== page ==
Why is CPI(M) in Kerala Scared of Gita Gopinath and Neoliberalism?

Gita Gopinath can help Kerala get much-needed help from financial institutions, writes Shashi Tharoor.

5 min read
Why is CPI(M) in Kerala Scared of Gita Gopinath and Neoliberalism?

The news that the Politburo of the Communist Party of India (Marxist) decided this weekend to “note” Kerala Chief Minister Pinarayi Vijayan’s appointment of Harvard’s Prof Gita Gopinath as an economic adviser – rather than erupt, fulminate or issue stern reprimands – must not pass unremarked. The Politburo was, after all, in receipt of a letter from CPI(M) founder member and Pinarayi’s predecessor in the CM post, VS Achuthanandan, complaining at the new CM’s dereliction in departing from Marxist orthodoxy by appointing a “neoliberal” economist from that bastion of American capitalism, Harvard University. The party bosses ignored the veteran and implicitly blessed his arch-rival and successor.

This is no small matter. “Neoliberal” is the equivalent of a four-letter word to devotees of Marxist doctrine, so Communists would normally regard anyone sporting such a label as the Taliban might regard an apostate. That such a heretic could be appointed to an important economic position by a Communist chief minister is almost unthinkable to the faithful, and absolute anathema to the custodians of Marxist dogma like Achuthanandan. But Pinarayi went ahead and did it anyway, and now, strikingly, his party has fallen in line.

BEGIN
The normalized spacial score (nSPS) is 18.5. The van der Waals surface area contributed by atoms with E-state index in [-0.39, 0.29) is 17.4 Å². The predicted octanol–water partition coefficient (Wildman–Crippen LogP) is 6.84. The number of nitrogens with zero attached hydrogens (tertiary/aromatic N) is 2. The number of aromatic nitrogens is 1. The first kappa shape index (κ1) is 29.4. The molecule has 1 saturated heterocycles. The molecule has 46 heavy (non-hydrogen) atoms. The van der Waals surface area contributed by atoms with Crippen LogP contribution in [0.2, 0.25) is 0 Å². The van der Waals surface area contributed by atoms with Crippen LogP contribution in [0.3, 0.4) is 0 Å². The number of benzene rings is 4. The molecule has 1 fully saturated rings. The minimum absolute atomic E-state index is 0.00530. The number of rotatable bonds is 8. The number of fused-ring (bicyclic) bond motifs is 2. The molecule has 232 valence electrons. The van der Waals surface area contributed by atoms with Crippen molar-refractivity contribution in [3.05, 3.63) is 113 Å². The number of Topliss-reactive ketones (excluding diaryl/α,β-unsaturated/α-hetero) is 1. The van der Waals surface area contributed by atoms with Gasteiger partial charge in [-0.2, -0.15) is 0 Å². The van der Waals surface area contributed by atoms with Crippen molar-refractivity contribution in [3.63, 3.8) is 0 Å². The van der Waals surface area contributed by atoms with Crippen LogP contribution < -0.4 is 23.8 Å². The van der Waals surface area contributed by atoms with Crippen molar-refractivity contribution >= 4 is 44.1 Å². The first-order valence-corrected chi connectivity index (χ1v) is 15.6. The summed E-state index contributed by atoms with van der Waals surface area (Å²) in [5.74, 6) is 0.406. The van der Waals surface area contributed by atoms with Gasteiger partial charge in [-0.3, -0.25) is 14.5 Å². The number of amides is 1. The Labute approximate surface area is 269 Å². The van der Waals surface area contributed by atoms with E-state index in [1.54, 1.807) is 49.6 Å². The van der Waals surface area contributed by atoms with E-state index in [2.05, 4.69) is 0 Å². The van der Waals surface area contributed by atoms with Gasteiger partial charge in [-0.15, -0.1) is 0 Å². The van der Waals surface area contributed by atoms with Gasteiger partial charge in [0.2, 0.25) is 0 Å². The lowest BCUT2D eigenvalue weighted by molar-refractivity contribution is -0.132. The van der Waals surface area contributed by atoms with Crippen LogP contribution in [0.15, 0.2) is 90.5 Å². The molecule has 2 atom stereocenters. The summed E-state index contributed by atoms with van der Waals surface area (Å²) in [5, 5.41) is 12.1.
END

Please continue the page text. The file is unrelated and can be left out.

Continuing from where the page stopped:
Kerala Chief Minister Pinarayi Vijayan addresses a press conference, New Delhi, 18 June, 2016. (Photo: IANS)

Why the Brouhaha?

Something is churning in Communist politics, and it isn’t just the bile in Achuthanandan’s gut. In itself, the appointment may not be such a big deal; in fact, there may be less to it than meets the eye. Gopinath will be an adviser, not an employee; she will have no executive position; she will not be paid, and she will not even move to Thiruvananthapuram, but continue teaching at Harvard, from where she will fire off emails as and when requested. Pinarayi will consult her on Kerala’s economic options from time to time, and be free to disregard her advice if it does not suit him. This is hardly tantamount to the wholesale jettisoning of Marxist dogma bewailed by the likes of Achuthanandan.

But still, for a Kerala chief minister to go beyond the tried and tired ranks of Marxist economic pundits – of whom there is no shortage in our country – to tap the talents of a Harvard economic professor signals an important shift. Pinarayi, who has developed a reputation as an arch pragmatist, is aware of what a prize asset Gopinath can be. With her reputation and her connections – she is a member of the prestigious Federal Reserve Bank’s economic advisory panel – hers is a name to be reckoned with in influential international economic circles.

Without stirring from her Ivy League perch, she could be useful in pursuing Kerala’s ambitions by plugging the state into a global network of knowledge and money it currently does not have access to. Her address-book (or mobile phone contacts list) may be as useful to Kerala as the content of her economic advice. Pinarayi understands this; the Communist theocracy in his state does not.

Embracing Neoliberalism

  • Fears over Harvard economist’s appointment unfounded as CM Vijayan will only consult her on economic issues and can choose to ignore her suggestions.
  • Gita Gopinath can give Kerala access to international financial expertise as well as funds from abroad.
  • Kerala is in dire need of funds to finance its various welfare programs.
  • Dilemma of a party associated with welfarism is that of embracing neoliberal policies which is against its very ethos.